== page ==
Many things contribute to climate change, including emissions from oil and gas operations. We collaborated with the Government of Alberta to protect our environment by reducing methane emissions.
In 2015, the Government of Alberta directed us to develop requirements to reduce methane emissions from upstream oil and gas operations by 45 per cent (relative to 2014 levels) by 2025. In 2020, the Government of Alberta directed the AER to amend the methane regulations that were released on December 13, 2018.
What is methane?
Methane is a colourless, odourless, flammable greenhouse gas. It is the main constituent of natural gas. The global warming potential of methane is significant—it is estimated to be 25 times greater than that of carbon dioxide over a 100-year period.
In Alberta, the oil and gas industry is the largest source of methane emissions—in 2014 it accounted for approximately 70 per cent of province’s methane emissions.
Approach to Methane Reduction
To meet the goal set out by the Government of Alberta, we developed requirements in Directive 060: Upstream Petroleum Industry Flaring, Incinerating, and Venting and Directive 017: Measurement Requirements for Oil and Gas Operations. These draft requirements were released for public comment in April 2018, and in December 2018, we released the finalized requirements.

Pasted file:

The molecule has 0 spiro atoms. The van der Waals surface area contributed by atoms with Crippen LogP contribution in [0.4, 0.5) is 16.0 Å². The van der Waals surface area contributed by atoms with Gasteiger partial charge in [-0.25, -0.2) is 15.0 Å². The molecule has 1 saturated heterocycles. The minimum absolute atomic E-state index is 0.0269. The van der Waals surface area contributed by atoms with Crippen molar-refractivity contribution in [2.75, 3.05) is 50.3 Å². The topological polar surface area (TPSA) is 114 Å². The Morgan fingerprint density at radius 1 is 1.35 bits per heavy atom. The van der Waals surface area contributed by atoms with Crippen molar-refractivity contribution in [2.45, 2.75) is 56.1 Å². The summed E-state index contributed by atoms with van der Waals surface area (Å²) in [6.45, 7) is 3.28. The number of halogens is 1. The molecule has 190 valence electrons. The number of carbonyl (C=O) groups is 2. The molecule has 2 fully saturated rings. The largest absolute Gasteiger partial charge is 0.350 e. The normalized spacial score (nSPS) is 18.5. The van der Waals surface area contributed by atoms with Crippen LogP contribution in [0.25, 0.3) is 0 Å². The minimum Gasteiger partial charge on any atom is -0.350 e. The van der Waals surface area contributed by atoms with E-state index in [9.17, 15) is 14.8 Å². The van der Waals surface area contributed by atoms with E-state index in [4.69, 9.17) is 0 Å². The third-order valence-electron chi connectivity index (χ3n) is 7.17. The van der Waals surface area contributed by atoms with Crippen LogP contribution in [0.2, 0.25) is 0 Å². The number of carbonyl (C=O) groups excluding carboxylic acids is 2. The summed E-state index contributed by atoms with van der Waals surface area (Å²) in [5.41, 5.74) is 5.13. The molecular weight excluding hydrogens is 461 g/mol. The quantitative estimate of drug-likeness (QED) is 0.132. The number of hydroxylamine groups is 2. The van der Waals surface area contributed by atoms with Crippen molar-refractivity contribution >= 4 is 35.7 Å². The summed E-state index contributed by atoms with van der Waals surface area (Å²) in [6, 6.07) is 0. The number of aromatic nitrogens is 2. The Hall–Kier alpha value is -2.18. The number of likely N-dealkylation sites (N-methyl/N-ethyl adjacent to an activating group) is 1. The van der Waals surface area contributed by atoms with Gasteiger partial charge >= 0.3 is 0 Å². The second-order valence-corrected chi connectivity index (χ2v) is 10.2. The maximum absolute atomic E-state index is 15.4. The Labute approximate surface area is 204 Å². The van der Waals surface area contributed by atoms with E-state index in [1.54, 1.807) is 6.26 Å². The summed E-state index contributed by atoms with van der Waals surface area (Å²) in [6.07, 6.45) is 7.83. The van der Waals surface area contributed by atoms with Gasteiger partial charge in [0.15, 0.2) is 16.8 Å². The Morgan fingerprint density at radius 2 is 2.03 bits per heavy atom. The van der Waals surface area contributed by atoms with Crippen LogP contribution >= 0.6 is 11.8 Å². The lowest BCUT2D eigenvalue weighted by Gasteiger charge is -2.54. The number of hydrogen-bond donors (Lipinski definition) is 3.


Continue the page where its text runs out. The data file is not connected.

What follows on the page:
The methane reduction requirements in Directive 060 went into effect on January 1, 2020, while the requirements in Directive 017 went into effect immediately upon the directive’s release in December 2018. Revisions to both directives were released in May 2020.
The requirements address the primary sources of methane emissions from Alberta’s upstream oil and gas industry: fugitive emissions and venting, which includes emissions from compressors, pneumatic devices, and glycol dehydrators. The requirements also focus on improved measurement, monitoring, and reporting of methane emissions.
Companies may request to use an alternative fugitive emissions management program (Alt-FEMP) to deviate from the technologies and processes outlined in Directive 060. The AER has developed an Alt-FEMP checklist to provide guidance to industry on these types of requests.
While we authored the new requirements, the Government of Alberta played a key role by setting the policy direction.
How the Requirements Were Developed
Alongside the Government of Alberta, we held multistakeholder committee meetings to develop options for the methane reduction requirements. The committees had representatives from environmental nongovernment organizations, the oil and gas industry, and technology groups.